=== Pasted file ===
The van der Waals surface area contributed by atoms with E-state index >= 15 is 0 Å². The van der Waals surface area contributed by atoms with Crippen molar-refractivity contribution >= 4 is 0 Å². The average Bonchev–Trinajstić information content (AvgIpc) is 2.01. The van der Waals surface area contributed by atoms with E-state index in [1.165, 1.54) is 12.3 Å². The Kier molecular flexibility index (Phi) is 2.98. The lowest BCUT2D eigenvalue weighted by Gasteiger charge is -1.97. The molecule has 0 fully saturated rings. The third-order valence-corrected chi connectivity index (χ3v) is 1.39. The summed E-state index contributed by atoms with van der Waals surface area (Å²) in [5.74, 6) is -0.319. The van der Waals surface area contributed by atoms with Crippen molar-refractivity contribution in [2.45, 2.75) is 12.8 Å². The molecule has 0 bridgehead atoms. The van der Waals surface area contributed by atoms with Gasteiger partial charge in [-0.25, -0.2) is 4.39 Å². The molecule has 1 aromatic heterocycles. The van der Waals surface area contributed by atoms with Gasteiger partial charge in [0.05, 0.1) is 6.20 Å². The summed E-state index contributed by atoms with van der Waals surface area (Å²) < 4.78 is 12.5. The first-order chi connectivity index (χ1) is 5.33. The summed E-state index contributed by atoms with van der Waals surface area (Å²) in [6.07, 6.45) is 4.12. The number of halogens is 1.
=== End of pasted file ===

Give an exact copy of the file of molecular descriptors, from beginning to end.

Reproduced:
The van der Waals surface area contributed by atoms with E-state index >= 15 is 0 Å². The van der Waals surface area contributed by atoms with Crippen molar-refractivity contribution >= 4 is 0 Å². The average Bonchev–Trinajstić information content (AvgIpc) is 2.01. The van der Waals surface area contributed by atoms with E-state index in [1.165, 1.54) is 12.3 Å². The Kier molecular flexibility index (Phi) is 2.98. The lowest BCUT2D eigenvalue weighted by Gasteiger charge is -1.97. The molecule has 0 fully saturated rings. The third-order valence-corrected chi connectivity index (χ3v) is 1.39. The summed E-state index contributed by atoms with van der Waals surface area (Å²) in [5.74, 6) is -0.319. The van der Waals surface area contributed by atoms with Crippen molar-refractivity contribution in [2.45, 2.75) is 12.8 Å². The molecule has 0 bridgehead atoms. The van der Waals surface area contributed by atoms with Gasteiger partial charge in [-0.25, -0.2) is 4.39 Å². The molecule has 1 aromatic heterocycles. The van der Waals surface area contributed by atoms with Gasteiger partial charge in [0.05, 0.1) is 6.20 Å². The summed E-state index contributed by atoms with van der Waals surface area (Å²) < 4.78 is 12.5. The first-order chi connectivity index (χ1) is 5.33. The summed E-state index contributed by atoms with van der Waals surface area (Å²) in [6.07, 6.45) is 4.12. The number of halogens is 1.